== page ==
March 9, 2012


A founding principle of our approach to creating sustainable food systems involves using animals to convert things we don't want to eat (grass and bugs, for example) into things we do want to eat. In return for their efforts, our animals get protection, and a regular and augmented food supply. Since in the wild, only about one out of very four newborns survives to see its first birthday, that can be an attractive proposition.

lone turkey slinking around checking things out

This domestic partnership with various animals could have evolved over time as some wild animal's hunger gradually overcame their fear of humans. By learning that they could come close and not be attacked, they would gradually edge ever closer in their search for a bit more food. More food translates into more offspring who learn early on that humans can be an easy touch compared to other creatures.

We're seeing a possible example of that process as a lone turkey seems to be contemplating the advantages of becoming one of Windward's partners in sustainable practices.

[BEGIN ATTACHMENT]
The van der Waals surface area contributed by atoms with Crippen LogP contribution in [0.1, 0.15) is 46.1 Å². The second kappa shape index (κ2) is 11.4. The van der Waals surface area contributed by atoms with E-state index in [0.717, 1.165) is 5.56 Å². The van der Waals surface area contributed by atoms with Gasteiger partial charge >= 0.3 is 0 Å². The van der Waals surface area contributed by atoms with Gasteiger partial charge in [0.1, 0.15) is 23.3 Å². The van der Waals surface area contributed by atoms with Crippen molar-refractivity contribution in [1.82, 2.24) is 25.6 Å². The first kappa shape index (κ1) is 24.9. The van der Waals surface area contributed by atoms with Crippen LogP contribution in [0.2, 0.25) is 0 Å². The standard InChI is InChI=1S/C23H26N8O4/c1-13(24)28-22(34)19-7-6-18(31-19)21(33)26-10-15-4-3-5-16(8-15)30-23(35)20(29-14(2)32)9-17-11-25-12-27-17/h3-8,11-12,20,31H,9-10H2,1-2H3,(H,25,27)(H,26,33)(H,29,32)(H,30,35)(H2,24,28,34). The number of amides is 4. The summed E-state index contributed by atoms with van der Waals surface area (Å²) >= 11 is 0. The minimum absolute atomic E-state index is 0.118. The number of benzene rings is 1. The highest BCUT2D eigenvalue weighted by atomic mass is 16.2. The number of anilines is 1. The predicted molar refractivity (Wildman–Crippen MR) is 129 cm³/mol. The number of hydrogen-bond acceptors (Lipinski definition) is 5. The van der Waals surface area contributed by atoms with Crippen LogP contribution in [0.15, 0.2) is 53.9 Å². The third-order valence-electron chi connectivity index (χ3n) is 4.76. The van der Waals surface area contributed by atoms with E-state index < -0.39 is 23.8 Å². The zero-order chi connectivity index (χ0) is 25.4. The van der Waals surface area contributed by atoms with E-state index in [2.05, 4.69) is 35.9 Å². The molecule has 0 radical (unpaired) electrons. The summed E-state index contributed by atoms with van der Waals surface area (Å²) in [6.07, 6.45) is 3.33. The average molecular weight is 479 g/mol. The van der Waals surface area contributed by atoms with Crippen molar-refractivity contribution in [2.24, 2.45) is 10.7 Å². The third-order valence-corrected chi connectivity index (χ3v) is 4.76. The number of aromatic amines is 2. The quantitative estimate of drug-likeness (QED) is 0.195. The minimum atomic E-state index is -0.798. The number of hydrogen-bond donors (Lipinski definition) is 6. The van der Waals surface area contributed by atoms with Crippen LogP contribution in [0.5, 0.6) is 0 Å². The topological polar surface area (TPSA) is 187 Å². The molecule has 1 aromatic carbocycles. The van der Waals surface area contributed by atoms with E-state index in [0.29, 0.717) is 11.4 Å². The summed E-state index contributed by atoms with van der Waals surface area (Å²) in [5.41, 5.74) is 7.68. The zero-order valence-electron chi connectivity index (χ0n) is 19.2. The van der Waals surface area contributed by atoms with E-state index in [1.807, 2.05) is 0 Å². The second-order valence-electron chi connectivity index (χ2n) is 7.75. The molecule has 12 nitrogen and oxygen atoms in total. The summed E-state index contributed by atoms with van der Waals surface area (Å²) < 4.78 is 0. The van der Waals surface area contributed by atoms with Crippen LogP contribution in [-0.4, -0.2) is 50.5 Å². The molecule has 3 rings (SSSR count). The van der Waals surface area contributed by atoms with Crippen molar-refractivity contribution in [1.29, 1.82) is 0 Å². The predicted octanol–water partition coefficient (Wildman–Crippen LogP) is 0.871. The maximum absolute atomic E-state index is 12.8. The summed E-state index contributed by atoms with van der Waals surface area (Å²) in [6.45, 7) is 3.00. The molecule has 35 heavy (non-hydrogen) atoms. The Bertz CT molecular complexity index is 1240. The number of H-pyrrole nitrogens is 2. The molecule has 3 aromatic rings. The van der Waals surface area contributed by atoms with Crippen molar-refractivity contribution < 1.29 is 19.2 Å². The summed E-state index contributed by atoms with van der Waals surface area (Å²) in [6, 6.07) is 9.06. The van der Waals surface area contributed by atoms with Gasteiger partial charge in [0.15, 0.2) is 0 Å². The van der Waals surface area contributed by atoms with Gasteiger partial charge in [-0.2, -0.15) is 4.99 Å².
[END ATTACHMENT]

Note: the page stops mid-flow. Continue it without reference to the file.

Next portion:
A decade ago, wild turkeys were re-introduced into the Klickitat River Valley, and they've gone on to establish themselves. It's become common to pass by a flock of fifty turkeys hanging out along the river on our way to the county seat. That's a reminder of the adage that you know you're living in "deep country" when you head towards town to go hunting.

One reason the wild turkeys are doing well is that current law makes it very difficult to hunt them successfully. The hunting rules were established in regards to deer which have only two types of color receptors in their eyes. That's why hunters can wear orange clothing that will allow them to stand out in the eyes of their fellow hunters (who have three types of color receptors) but remain invisible to the deer. The problem with turkeys is that they have four types of color receptors and have no problem at all seeing those bright orange outfits a long way off.

heading up to check
out the goat pen

It's amusing to conjecture what sort of sibling squabble has convinced this one bird that it would be better off throwing its lot in with our ducks, guineas and chickens. All we know is that for the past couple of weeks, it's been repeatedly spotted hanging around on the margins checking us out.

We'd welcome the interest, as a chance to learn if nothing else, but it's not to be. State law forbids the domestication of game animals, so while the turkey flock will probably continue to wander through when its hunger exceeds its caution, it's not something we can encourage. While this lone turkey is welcome to visit, moving in is not in the cards.